Auckland Council and Housing Minister Nick Smith still can't agree on legislation to give effect to their accord of two weeks ago to fast-track consents for 39,000 new houses.
Dr Smith, in the city yesterday to open two new houses for West Auckland charity VisionWest, said he had spoken to Mayor Len Brown and deputy Penny Hulse to clear up "misunderstandings" on a bill which he conceded "was drafted very quickly".
"There is a high level of commitment to make sure the legislation is consistent with the accord."
But Mr Brown, who was at the same event yesterday, said he still opposed the bill's provisions for the Government to designate areas where consents would be fast-tracked if councils failed to do so.
Mrs Hulse said she would refuse to sign the accord until the bill was amended to meet four other concerns. "I don't see that it's necessary to have a huge rush to sign prior to the legislation being amended."
The bill was introduced under Budget urgency last Thursday and submissions close next Thursday.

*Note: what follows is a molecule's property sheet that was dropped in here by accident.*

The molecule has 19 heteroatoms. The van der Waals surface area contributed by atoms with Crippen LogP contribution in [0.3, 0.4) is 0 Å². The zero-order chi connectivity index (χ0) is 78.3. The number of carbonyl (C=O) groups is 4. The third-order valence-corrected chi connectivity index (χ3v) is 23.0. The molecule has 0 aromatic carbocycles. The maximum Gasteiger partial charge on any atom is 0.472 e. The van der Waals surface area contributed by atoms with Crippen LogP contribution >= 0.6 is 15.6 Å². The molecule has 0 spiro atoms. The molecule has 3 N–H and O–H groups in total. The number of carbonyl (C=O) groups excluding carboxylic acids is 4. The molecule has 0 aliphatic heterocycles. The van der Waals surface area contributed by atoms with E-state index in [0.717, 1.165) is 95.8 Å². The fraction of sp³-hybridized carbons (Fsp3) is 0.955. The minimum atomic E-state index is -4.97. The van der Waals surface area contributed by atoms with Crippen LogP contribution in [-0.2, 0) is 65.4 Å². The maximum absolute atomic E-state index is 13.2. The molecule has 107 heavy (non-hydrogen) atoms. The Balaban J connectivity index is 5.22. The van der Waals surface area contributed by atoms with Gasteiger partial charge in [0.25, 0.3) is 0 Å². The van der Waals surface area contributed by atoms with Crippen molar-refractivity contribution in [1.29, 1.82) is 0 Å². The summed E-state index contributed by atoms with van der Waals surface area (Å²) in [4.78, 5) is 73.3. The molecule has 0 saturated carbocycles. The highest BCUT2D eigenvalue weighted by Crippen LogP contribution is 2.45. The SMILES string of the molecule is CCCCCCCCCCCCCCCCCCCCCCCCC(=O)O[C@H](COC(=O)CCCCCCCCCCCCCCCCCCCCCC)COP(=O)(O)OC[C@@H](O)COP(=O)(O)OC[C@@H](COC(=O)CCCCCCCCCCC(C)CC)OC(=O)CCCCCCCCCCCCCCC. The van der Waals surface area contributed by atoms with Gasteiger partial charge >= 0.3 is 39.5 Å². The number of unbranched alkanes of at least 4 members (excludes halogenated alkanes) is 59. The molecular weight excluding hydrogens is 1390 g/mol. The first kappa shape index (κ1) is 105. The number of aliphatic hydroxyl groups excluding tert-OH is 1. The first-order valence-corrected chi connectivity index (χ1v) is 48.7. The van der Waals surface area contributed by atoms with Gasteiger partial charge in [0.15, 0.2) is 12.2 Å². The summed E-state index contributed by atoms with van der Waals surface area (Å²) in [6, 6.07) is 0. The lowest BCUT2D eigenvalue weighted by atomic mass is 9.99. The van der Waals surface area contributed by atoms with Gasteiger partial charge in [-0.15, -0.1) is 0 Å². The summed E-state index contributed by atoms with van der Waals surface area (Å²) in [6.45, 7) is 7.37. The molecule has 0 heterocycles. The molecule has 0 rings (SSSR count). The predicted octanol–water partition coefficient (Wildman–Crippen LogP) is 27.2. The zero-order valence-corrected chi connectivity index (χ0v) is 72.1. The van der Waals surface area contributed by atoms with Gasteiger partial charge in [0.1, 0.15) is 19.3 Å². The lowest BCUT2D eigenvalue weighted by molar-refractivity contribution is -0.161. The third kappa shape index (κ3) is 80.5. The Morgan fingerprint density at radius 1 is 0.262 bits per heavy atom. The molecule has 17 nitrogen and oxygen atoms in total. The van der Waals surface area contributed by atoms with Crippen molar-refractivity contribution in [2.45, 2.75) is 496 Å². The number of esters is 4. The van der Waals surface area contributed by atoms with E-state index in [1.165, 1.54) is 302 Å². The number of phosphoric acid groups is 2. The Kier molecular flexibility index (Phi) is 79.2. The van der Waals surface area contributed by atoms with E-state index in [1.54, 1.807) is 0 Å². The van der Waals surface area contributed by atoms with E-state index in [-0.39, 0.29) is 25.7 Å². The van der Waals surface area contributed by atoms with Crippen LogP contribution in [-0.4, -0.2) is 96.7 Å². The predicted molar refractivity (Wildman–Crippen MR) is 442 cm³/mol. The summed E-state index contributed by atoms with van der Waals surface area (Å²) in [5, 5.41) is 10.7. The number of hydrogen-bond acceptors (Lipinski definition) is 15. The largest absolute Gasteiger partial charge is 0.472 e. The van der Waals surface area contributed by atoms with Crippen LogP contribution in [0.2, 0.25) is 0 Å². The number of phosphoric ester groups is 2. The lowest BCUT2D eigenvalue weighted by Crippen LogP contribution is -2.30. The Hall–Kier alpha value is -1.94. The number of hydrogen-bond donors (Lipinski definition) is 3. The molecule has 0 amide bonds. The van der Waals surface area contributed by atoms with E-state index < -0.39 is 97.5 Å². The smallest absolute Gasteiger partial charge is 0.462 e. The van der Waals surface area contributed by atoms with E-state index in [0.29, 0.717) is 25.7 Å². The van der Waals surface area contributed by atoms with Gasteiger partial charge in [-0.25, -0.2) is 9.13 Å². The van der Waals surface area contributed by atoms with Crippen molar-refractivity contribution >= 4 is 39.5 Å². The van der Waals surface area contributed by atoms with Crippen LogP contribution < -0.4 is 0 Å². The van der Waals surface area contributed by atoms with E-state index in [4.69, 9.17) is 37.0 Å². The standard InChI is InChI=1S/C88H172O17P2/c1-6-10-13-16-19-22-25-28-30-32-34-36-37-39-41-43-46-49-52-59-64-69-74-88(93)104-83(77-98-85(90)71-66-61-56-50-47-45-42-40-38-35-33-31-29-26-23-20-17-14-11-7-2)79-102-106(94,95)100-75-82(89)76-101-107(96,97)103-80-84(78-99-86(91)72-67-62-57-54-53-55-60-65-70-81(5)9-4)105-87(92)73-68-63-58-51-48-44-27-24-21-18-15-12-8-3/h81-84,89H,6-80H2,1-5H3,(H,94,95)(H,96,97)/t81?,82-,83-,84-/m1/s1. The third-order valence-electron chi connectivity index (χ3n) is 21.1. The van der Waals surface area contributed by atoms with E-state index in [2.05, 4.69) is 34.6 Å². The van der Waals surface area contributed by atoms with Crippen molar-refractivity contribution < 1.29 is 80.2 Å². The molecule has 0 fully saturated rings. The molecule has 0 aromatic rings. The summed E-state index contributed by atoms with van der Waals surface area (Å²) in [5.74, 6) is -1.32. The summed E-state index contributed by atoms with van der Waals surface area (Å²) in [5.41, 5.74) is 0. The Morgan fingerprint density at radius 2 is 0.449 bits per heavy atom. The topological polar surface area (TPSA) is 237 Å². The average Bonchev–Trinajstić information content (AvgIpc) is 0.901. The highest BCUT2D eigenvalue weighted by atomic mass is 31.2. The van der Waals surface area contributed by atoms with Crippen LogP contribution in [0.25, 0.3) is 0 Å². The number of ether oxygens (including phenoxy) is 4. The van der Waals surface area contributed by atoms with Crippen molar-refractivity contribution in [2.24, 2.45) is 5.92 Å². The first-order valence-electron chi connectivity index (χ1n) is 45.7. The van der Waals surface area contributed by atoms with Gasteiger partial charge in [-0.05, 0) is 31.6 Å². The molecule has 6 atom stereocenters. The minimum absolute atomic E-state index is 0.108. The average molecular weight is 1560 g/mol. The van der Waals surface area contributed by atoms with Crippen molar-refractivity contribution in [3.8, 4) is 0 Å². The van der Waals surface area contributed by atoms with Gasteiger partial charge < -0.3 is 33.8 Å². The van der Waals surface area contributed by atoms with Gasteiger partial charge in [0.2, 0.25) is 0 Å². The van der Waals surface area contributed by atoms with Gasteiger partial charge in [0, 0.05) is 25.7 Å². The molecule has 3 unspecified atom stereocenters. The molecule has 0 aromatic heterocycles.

The accord, announced on May 10, aims to tackle Auckland's housing crisis by enabling the council to create special housing areas where consents for qualifying housing would be fast-tracked if they are consistent with the region's proposed Unitary Plan, which is due to be notified formally in September.
Developments would qualify if they include at least 50 homes in a "greenfield" (rural) area, or five homes on a "brownfield" site in an existing built-up area.
Independent panels would decide on consents within six months for a greenfield project or three months for a brownfield one.
The accord provided for notifying only adjoining landowners, and for appeals only on brownfield developments above three storeys.
However the bill provides for notifying adjoining landowners only "for whom the effect of the proposed activity would be more than minor".
Dr Smith said provisions allowing him to designate special areas would not be used if an accord existed with a local council.